In the time since the FIFA world rankings began, no national football team has spent more time ranked as the worst national team in the world than Montserrat. For years on end, they have been cut drift from most of the rest of the world, suffering alone or occasionally alongside other equally unfortunate teams, at the bottom of the rankings.
At times for the Montserratians, it may have felt like a spell of misfortune that would never be broken. But nothing lasts forever. When the cycle of defeat was finally broken, it was done so in a remarkable way.
Under their London-born coach of Montserrat descent, Kenny Dyer, Montserrat had set themselves on the path to improvement by expanding their reach to the expat diaspora; either those whose family had emigrated in the wake of the Soufriere Hills volcano eruption in the late 1990s, or the sons of those who had emigrated earlier for economic reasons. A policy that had begun with the recruitment and foresight of Montserrat’s most famous footballer, Ruel Fox, had led eventually to open trials on Hackney Marshes and the discovery of one or two gems in the lower reaches of the English football pyramid.
Many were naturally to be found in England, though players of Montserrat descent were also found in Australia and the United States. With this new core of more experienced footballers, Montserrat went into the 2010 World Cup qualifying play-off against Belize with renewed optimism. They may not have won those clashes, but the performance levels and margin of defeat were a vast improvement from what had gone before.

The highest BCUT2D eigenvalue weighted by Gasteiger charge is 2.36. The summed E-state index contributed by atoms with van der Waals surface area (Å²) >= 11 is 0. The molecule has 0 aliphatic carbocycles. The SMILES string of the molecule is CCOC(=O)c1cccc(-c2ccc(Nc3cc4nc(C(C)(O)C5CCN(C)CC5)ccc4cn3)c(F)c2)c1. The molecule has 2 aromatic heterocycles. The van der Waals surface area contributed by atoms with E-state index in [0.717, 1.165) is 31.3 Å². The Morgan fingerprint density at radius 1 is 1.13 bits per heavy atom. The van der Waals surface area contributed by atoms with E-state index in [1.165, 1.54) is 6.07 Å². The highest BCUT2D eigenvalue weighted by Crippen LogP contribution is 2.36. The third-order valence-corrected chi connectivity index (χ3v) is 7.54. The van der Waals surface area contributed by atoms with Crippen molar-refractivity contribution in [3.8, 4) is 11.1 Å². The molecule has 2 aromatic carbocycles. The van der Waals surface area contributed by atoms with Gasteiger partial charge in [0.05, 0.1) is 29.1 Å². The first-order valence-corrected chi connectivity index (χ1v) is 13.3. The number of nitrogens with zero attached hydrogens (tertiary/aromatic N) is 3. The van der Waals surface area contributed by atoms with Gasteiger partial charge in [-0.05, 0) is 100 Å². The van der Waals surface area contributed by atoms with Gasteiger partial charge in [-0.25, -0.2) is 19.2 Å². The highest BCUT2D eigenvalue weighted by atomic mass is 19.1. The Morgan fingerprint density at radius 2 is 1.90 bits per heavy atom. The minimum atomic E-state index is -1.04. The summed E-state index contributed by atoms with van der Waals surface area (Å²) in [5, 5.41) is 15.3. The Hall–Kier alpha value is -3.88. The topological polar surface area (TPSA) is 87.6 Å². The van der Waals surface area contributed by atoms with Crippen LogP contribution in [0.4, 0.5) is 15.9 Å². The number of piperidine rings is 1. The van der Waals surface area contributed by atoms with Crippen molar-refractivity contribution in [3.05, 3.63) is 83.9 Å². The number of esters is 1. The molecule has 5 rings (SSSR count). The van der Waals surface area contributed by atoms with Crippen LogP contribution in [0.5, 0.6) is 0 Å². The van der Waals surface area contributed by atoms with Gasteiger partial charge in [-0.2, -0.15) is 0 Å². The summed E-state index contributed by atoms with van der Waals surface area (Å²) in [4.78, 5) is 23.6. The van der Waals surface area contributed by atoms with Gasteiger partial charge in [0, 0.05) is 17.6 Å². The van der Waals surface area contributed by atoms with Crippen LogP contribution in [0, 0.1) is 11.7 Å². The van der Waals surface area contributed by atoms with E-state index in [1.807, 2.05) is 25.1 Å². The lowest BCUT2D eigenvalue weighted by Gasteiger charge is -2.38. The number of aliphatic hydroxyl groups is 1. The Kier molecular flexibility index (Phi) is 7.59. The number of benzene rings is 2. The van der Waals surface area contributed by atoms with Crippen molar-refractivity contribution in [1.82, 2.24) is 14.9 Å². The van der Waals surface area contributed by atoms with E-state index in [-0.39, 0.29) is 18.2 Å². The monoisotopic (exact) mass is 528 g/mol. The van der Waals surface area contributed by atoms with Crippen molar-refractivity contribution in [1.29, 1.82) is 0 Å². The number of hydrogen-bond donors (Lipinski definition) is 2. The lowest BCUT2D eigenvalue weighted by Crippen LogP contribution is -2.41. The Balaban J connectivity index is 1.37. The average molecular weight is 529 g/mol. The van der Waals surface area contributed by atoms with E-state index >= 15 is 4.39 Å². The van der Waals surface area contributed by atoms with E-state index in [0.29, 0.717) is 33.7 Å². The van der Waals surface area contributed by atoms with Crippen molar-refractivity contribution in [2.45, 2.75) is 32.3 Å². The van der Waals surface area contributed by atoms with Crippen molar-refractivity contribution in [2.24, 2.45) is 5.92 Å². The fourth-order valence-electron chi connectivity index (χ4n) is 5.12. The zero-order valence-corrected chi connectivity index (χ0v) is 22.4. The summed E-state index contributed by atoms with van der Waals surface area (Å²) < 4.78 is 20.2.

Just a year later, when Montserrat next stepped into the international arena, the optimism was still high. In the opening round of Caribbean Cup qualifying, Montserrat were in a group with Surname, the British Virgin Islands and the group’s host, Martinique. The squad that had performed so well in the World Cup qualifiers had been supplemented by a handful of additional English-born players. The eighteen-man squad selected by Kenny Dyer contained one or two new faces, and many who had played for Montserrat unofficially in the London-based get-togethers that had become a more frequent and practical means of allowing the squad to practice. ‘Some of these players have been with me for seven years,’ he explained.
Dyer’s hopes were high when going into the Caribbean Cup games, particularly after the showing against Belize a year before. ‘I think this new team is the strongest national team we’ve ever put together, and I expect positive things from them.’ This wasn’t the first time such a proclamation had emerged from the Emerald Isle. All such previous claims had seen some improvement in performance but had nonetheless resulted in defeat. Hope sprang eternal, but would it be any different this time around?